He did, however, highlight a long-term project to develop an “open decentralized standard for social media.”
But for the moment, Dorsey wrote, Twitter’s goal “is to disarm as much as we can, and ensure we are all building towards a greater common understanding, and a more peaceful existence on earth.”
READ TWITTER CEO JACK DORSEY’S FULL STATEMENT
“I do not celebrate or feel pride in our having to ban @realDonaldTrump from Twitter, or how we got here. After a clear warning we’d take this action, we made a decision with the best information we had based on threats to physical safety both on and off Twitter. Was this correct?
I believe this was the right decision for Twitter. We faced an extraordinary and untenable circumstance, forcing us to focus all of our actions on public safety. Offline harm as a result of online speech is demonstrably real, and what drives our policy and enforcement above all.
That said, having to ban an account has real and significant ramifications. While there are clear and obvious exceptions, I feel a ban is a failure of ours ultimately to promote healthy conversation. And a time for us to reflect on our operations and the environment around us.
Having to take these actions fragment the public conversation. They divide us. They limit the potential for clarification, redemption, and learning. And sets a precedent I feel is dangerous: the power an individual or corporation has over a part of the global public conversation.
The check and accountability on this power has always been the fact that a service like Twitter is one small part of the larger public conversation happening across the internet. If folks do not agree with our rules and enforcement, they can simply go to another internet service.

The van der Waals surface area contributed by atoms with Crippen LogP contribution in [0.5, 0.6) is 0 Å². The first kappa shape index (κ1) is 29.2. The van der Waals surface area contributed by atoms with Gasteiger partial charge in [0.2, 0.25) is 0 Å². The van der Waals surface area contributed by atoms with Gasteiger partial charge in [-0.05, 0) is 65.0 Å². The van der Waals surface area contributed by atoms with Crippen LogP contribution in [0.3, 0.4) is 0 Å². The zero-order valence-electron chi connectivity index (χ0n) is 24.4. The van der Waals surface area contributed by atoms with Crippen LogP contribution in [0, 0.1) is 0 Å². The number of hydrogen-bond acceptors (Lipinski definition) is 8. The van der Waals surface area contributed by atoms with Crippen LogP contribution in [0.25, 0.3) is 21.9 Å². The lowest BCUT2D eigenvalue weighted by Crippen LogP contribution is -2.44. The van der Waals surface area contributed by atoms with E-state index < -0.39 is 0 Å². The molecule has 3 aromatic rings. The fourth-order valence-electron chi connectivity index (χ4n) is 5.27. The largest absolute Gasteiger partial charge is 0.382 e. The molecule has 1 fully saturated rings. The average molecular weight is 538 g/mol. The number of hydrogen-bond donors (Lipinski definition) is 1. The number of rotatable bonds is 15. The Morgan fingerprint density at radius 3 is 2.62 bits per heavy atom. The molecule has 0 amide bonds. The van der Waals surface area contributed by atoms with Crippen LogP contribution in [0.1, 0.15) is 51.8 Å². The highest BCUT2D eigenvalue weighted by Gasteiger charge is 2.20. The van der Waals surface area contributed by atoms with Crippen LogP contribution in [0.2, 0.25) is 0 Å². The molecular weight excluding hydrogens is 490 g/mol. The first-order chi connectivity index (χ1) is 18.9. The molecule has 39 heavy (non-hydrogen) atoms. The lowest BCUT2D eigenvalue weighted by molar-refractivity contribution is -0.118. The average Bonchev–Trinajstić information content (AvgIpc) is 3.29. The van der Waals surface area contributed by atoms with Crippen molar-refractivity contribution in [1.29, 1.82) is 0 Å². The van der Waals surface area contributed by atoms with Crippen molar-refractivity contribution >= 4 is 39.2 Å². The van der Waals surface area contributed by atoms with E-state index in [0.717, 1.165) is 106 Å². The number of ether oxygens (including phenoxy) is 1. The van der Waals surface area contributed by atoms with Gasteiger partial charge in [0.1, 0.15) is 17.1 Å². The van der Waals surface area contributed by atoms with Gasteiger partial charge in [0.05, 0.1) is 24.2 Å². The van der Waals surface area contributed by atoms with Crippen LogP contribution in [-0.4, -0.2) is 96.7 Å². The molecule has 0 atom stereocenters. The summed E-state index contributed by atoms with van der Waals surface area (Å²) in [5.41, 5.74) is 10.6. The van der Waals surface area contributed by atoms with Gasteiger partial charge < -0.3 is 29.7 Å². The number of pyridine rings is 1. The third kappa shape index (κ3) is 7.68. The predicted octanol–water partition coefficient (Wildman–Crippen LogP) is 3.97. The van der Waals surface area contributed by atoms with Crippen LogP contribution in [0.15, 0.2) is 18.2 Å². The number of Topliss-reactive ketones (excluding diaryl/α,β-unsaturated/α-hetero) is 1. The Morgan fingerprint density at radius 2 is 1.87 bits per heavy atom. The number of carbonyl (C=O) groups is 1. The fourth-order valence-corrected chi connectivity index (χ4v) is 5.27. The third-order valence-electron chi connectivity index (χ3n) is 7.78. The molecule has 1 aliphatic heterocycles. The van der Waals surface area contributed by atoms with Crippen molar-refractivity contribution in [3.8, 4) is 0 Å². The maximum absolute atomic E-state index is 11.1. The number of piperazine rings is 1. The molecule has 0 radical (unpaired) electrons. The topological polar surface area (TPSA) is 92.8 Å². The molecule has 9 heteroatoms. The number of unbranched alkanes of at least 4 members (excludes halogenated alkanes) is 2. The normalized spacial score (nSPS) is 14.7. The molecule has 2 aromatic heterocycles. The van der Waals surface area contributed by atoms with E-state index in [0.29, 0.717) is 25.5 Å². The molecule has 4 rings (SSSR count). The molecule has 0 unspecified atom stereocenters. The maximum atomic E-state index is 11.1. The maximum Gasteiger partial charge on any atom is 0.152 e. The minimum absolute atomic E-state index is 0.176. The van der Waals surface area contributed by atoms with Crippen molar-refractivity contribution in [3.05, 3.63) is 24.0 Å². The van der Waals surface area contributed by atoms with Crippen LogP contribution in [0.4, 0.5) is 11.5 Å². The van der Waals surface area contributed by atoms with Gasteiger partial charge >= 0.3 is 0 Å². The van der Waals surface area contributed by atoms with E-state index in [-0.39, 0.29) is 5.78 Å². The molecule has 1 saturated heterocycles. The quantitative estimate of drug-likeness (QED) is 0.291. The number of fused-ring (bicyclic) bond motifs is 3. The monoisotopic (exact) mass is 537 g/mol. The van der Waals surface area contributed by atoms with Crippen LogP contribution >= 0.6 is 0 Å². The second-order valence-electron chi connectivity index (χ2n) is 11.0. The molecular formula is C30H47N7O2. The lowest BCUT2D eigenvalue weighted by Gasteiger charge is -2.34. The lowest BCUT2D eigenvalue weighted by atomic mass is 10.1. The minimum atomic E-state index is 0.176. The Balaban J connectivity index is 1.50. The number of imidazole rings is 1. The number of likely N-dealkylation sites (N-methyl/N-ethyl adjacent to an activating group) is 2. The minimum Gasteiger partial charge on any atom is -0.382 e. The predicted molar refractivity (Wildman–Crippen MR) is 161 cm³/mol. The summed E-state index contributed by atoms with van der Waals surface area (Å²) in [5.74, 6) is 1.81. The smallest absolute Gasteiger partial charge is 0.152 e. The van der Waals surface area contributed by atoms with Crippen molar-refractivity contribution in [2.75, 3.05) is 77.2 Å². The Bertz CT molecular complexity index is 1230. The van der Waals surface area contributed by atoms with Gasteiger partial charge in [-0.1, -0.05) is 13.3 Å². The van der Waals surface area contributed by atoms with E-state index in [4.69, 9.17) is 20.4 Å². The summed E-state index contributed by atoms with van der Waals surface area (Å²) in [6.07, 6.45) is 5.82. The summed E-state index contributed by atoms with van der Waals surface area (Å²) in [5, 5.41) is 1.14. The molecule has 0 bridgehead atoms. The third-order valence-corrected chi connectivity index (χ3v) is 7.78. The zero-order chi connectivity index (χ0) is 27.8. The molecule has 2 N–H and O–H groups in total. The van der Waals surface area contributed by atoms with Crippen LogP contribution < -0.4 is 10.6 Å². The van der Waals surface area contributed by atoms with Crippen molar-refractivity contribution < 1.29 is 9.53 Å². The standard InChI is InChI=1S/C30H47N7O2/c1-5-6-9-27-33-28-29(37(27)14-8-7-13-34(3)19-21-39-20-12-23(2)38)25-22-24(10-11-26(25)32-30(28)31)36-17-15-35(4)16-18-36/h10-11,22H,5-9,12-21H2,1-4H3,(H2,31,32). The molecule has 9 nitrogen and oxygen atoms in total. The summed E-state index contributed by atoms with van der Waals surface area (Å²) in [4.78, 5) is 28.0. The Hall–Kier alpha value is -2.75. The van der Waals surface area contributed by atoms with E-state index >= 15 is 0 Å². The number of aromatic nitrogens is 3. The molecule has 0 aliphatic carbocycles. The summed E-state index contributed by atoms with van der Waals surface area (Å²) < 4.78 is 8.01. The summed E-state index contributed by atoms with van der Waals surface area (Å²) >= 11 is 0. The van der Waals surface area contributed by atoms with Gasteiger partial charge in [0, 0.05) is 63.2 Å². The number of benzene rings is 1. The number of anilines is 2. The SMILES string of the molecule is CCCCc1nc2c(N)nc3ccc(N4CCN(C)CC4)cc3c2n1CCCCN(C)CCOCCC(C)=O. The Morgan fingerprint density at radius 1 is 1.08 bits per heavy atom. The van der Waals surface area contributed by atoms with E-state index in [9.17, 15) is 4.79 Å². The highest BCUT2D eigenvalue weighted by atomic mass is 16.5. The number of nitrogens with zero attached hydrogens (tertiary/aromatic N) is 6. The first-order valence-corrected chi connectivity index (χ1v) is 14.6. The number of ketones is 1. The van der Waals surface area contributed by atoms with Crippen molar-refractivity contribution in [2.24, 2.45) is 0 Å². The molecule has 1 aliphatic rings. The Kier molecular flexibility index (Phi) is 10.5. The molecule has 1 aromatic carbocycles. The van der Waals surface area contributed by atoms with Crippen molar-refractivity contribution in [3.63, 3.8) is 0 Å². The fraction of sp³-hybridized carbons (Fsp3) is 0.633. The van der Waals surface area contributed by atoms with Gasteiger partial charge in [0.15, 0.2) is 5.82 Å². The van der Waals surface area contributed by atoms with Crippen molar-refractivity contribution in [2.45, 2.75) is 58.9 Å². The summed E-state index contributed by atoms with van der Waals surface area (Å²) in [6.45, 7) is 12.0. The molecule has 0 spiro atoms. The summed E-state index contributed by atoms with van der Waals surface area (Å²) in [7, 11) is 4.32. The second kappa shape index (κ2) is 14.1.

This concept was challenged last week when a number of foundational internet tool providers also decided not to host what they found dangerous. I do not believe this was coordinated. More likely: companies came to their own conclusions or were emboldened by the actions of others.
This moment in time might call for this dynamic, but over the long term it will be destructive to the noble purpose and ideals of the open internet. A company making a business decision to moderate itself is different from a government removing access, yet can feel much the same.
Yes, we all need to look critically at inconsistencies of our policy and enforcement. Yes, we need to look at how our service might incentivize distraction and harm. Yes, we need more transparency in our moderation operations. All this can’t erode a free and open global internet.
The reason I have so much passion for #Bitcoin is largely because of the model it demonstrates: a foundational internet technology that is not controlled or influenced by any single individual or entity. This is what the internet wants to be, and over time, more of it will be.
We are trying to do our part by funding an initiative around an open decentralized standard for social media. Our goal is to be a client of that standard for the public conversation layer of the internet. We call it @bluesky:
This will take time to build. We are in the process of interviewing and hiring folks, looking at both starting a standard from scratch or contributing to something that already exists. No matter the ultimate direction, we will do this work completely through public transparency.
It’s important that we acknowledge this is a time of great uncertainty and struggle for so many around the world. Our goal in this moment is to disarm as much as we can, and ensure we are all building towards a greater common understanding, and a more peaceful existence on earth.
I believe the internet and global public conversation is our best and most relevant method of achieving this. I also recognize it does not feel that way today. Everything we learn in this moment will better our effort, and push us to be what we are: one humanity working together.twitter ceo jack dorsey
The Associated Press contributed to this report